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Since today is Father's Day, the Grand Rapids Press ran a front-page article about me, my book, and my two fathers. The article is also online.
My "Finding Family" book has been named a Finalist in the 2013 Next Generation Indie Book Awards.
The awards "recognize and honor the most exceptional independently published books in 60 different categories." My category is Memoirs (Other).
For me, the best part about this is that book experts who have nothing to do with adoption or genealogy liked the book. Similarly, it also got a great review in Kirkus Reviews.
"Finding Family" now has 60 reader reviews on Amazon.com with 56 of them rating the book 5 stars.
"How DNA Testing is Changing the World of Adoption Search." That's the title of my 3-page article that appears in the May issue of Adoption Today. I believe it's the most comprehensive article to date on this subject. Click the link below to reach the article online.
Dr. Melanie Barton recently interviewed Richard Hill about his book,"Finding Family: My Search for Roots and the Secrets in My DNA."
Unlike most interviewers, Dr. Melanie actually read the book before the interview. That lead to some very specific questions and some interesting discussions.
Click the following link to listen.
Family Tree DNA is having a good sale right now, including Family Finder. It's only for a few days, so check it out now at the link below.
Family Tree DNA has temporarily reduced the price of its 12-marker Y-DNA test from $99 to only $39. If you are male or have a man in your family, this is a great time to begin your exploration of genetic genealogy.
This test will reveal the basic haplogroup of your paternal line. You can learn the migration path of your ancient ancestors.
Most likely, you will discover that you match a number of other men in the company's huge Y-DNA database. Determining how close your common ancestors lived will probably require an upgrade to more markers. But even if you end up buying an upgrade, you will still save money overall.
Family Tree DNA will hold your DNA sample for 25 years. So at any time in the future you can order any of their tests without providing another sample.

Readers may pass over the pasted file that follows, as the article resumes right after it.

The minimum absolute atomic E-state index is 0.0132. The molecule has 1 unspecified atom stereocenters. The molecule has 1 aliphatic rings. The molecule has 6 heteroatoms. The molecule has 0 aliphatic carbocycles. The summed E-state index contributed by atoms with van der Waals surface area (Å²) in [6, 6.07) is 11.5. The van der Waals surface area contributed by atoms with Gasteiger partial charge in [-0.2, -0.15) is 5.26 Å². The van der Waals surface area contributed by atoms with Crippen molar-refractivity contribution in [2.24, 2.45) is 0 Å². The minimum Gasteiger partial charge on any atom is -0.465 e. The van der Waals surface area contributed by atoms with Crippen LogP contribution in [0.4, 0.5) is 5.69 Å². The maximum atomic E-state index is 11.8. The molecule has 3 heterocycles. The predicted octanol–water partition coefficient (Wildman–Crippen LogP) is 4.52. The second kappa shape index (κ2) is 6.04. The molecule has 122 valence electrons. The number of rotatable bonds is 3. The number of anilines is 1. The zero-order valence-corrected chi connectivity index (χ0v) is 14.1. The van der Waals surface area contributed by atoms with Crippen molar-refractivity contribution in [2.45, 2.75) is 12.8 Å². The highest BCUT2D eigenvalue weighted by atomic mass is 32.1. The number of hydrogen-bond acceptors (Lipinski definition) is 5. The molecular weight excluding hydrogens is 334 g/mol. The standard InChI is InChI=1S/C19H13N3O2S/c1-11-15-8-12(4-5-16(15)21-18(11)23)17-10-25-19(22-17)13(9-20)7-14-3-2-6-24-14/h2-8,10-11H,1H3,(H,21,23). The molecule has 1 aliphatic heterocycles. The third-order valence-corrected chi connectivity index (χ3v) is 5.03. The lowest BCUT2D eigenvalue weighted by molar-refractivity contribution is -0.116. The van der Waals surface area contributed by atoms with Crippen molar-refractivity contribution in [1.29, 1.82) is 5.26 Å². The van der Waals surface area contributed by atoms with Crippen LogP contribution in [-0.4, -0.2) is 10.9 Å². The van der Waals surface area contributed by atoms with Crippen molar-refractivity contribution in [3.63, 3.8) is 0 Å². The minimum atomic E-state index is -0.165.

If you have an older male relative, I would jump on this now just to preserve his DNA while he is still around.
Also, if you're in any kind of family research project, you might want to buy some extra kits now. Just register them as TBD (for To Be Determined). Test kits do not expire and you can submit the samples whenever you get appropriate test subjects.
Richard Hill's book, Finding Family: My Search for Roots and the Secrets in My DNA, is reviewed in First Mother Forum
Claudia Corrgan D'Arcy interviews Richard Hill for her blog, Musings of the Lame
In the last three weeks reviews of my book have appeared in four different blogs or publications in the adoption community.
The first with a book review of "Finding Family: My Search for Roots and the Secrets in My DNA" and an interview with me was the Lost Daughters Blog.
The next review appeared in the February issue of Adoption Today magazine.
That was followed by a review/interview in Musings of the Lame.
Now the [Birth Mother,] First Mother Forum has added yet another review that you can reach through the following link:
Family Tree DNA is the only genetic genealogy company that does its own testing. They also do the testing for National Geographic's Geno 2.0 tests and now offer exome and whole genome sequencing.
Last fall I toured that lab. Using photos and notes from Tim Janzen and some subsequent explanations from FTDNA's Thomas Krahn, CeCe Moore has compiled an illustrated summary of what we learned that day.
FYI, I am the tallest guy in the third photo.
"Finding Family: My Search for Roots and the Secrets in My DNA" praised by Adoption Today.
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